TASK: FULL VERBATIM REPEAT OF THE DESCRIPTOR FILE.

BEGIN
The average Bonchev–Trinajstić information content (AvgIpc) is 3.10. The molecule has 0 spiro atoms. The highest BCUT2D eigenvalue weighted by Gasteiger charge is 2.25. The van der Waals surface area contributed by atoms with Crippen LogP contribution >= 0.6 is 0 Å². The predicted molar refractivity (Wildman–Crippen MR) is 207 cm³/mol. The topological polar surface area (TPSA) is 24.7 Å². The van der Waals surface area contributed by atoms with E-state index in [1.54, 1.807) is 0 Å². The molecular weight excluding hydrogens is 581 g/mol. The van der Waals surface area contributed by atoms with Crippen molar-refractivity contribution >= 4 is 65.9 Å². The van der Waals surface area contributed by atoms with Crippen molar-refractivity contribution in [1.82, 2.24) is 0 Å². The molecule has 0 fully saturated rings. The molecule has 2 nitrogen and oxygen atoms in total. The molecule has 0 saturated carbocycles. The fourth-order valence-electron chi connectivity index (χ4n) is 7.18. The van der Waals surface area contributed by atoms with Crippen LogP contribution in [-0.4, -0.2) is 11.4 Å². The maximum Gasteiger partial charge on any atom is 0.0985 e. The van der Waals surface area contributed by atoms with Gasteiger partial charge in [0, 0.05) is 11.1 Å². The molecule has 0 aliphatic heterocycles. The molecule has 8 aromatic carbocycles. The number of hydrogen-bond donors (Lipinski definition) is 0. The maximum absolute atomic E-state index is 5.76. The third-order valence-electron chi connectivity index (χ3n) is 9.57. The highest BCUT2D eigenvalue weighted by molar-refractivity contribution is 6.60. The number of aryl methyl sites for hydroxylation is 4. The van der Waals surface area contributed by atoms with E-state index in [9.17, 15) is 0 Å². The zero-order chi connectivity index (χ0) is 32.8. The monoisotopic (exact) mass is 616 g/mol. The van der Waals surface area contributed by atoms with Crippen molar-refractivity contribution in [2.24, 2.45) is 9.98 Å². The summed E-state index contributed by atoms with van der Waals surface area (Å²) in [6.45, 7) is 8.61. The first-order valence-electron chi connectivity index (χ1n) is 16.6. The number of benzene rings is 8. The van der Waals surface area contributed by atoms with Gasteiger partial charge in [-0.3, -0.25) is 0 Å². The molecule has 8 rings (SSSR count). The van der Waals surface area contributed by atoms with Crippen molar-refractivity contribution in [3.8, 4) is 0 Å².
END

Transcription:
The average Bonchev–Trinajstić information content (AvgIpc) is 3.10. The molecule has 0 spiro atoms. The highest BCUT2D eigenvalue weighted by Gasteiger charge is 2.25. The van der Waals surface area contributed by atoms with Crippen LogP contribution >= 0.6 is 0 Å². The predicted molar refractivity (Wildman–Crippen MR) is 207 cm³/mol. The topological polar surface area (TPSA) is 24.7 Å². The van der Waals surface area contributed by atoms with E-state index in [1.54, 1.807) is 0 Å². The molecular weight excluding hydrogens is 581 g/mol. The van der Waals surface area contributed by atoms with Crippen molar-refractivity contribution >= 4 is 65.9 Å². The van der Waals surface area contributed by atoms with Crippen molar-refractivity contribution in [1.82, 2.24) is 0 Å². The molecule has 0 fully saturated rings. The molecule has 2 nitrogen and oxygen atoms in total. The molecule has 0 saturated carbocycles. The fourth-order valence-electron chi connectivity index (χ4n) is 7.18. The van der Waals surface area contributed by atoms with Crippen LogP contribution in [-0.4, -0.2) is 11.4 Å². The maximum Gasteiger partial charge on any atom is 0.0985 e. The van der Waals surface area contributed by atoms with Gasteiger partial charge in [0, 0.05) is 11.1 Å². The molecule has 0 aliphatic heterocycles. The molecule has 8 aromatic carbocycles. The number of hydrogen-bond donors (Lipinski definition) is 0. The maximum absolute atomic E-state index is 5.76. The third-order valence-electron chi connectivity index (χ3n) is 9.57. The highest BCUT2D eigenvalue weighted by molar-refractivity contribution is 6.60. The number of aryl methyl sites for hydroxylation is 4. The van der Waals surface area contributed by atoms with E-state index in [9.17, 15) is 0 Å². The zero-order chi connectivity index (χ0) is 32.8. The monoisotopic (exact) mass is 616 g/mol. The van der Waals surface area contributed by atoms with Crippen molar-refractivity contribution in [2.24, 2.45) is 9.98 Å². The summed E-state index contributed by atoms with van der Waals surface area (Å²) in [6.45, 7) is 8.61. The first-order valence-electron chi connectivity index (χ1n) is 16.6. The number of benzene rings is 8. The van der Waals surface area contributed by atoms with Gasteiger partial charge in [-0.3, -0.25) is 0 Å². The molecule has 8 rings (SSSR count). The van der Waals surface area contributed by atoms with Crippen molar-refractivity contribution in [3.8, 4) is 0 Å².